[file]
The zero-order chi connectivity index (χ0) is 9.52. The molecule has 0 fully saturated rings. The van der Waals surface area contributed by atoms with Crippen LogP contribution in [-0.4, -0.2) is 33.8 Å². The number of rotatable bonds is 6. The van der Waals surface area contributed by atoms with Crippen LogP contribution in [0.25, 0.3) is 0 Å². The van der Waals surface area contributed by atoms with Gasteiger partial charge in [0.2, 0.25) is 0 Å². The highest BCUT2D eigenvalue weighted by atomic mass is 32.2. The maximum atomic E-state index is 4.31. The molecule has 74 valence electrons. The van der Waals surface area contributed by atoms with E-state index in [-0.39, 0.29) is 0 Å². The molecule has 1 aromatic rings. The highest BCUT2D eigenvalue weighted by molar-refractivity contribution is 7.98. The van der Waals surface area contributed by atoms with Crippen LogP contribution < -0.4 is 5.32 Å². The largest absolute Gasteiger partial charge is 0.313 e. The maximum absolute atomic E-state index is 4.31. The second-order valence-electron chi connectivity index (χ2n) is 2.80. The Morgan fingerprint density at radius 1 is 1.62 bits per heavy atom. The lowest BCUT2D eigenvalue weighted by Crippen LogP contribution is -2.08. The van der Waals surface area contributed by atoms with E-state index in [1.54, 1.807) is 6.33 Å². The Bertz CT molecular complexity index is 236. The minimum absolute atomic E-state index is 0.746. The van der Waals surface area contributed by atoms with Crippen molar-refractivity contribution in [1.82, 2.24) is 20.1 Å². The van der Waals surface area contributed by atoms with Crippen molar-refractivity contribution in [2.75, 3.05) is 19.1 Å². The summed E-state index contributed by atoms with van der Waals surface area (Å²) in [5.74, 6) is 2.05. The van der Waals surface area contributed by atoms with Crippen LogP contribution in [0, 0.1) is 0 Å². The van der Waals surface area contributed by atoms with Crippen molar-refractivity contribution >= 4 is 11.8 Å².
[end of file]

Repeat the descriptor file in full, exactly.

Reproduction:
The zero-order chi connectivity index (χ0) is 9.52. The molecule has 0 fully saturated rings. The van der Waals surface area contributed by atoms with Crippen LogP contribution in [-0.4, -0.2) is 33.8 Å². The number of rotatable bonds is 6. The van der Waals surface area contributed by atoms with Crippen LogP contribution in [0.25, 0.3) is 0 Å². The van der Waals surface area contributed by atoms with Gasteiger partial charge in [0.2, 0.25) is 0 Å². The highest BCUT2D eigenvalue weighted by atomic mass is 32.2. The maximum atomic E-state index is 4.31. The molecule has 74 valence electrons. The van der Waals surface area contributed by atoms with E-state index in [-0.39, 0.29) is 0 Å². The molecule has 1 aromatic rings. The highest BCUT2D eigenvalue weighted by molar-refractivity contribution is 7.98. The van der Waals surface area contributed by atoms with Crippen LogP contribution < -0.4 is 5.32 Å². The largest absolute Gasteiger partial charge is 0.313 e. The maximum absolute atomic E-state index is 4.31. The second-order valence-electron chi connectivity index (χ2n) is 2.80. The Morgan fingerprint density at radius 1 is 1.62 bits per heavy atom. The lowest BCUT2D eigenvalue weighted by Crippen LogP contribution is -2.08. The van der Waals surface area contributed by atoms with E-state index in [1.54, 1.807) is 6.33 Å². The Bertz CT molecular complexity index is 236. The minimum absolute atomic E-state index is 0.746. The van der Waals surface area contributed by atoms with Crippen molar-refractivity contribution in [1.82, 2.24) is 20.1 Å². The van der Waals surface area contributed by atoms with Crippen molar-refractivity contribution in [2.75, 3.05) is 19.1 Å². The summed E-state index contributed by atoms with van der Waals surface area (Å²) in [5.74, 6) is 2.05. The van der Waals surface area contributed by atoms with Crippen LogP contribution in [0, 0.1) is 0 Å². The van der Waals surface area contributed by atoms with Crippen molar-refractivity contribution >= 4 is 11.8 Å².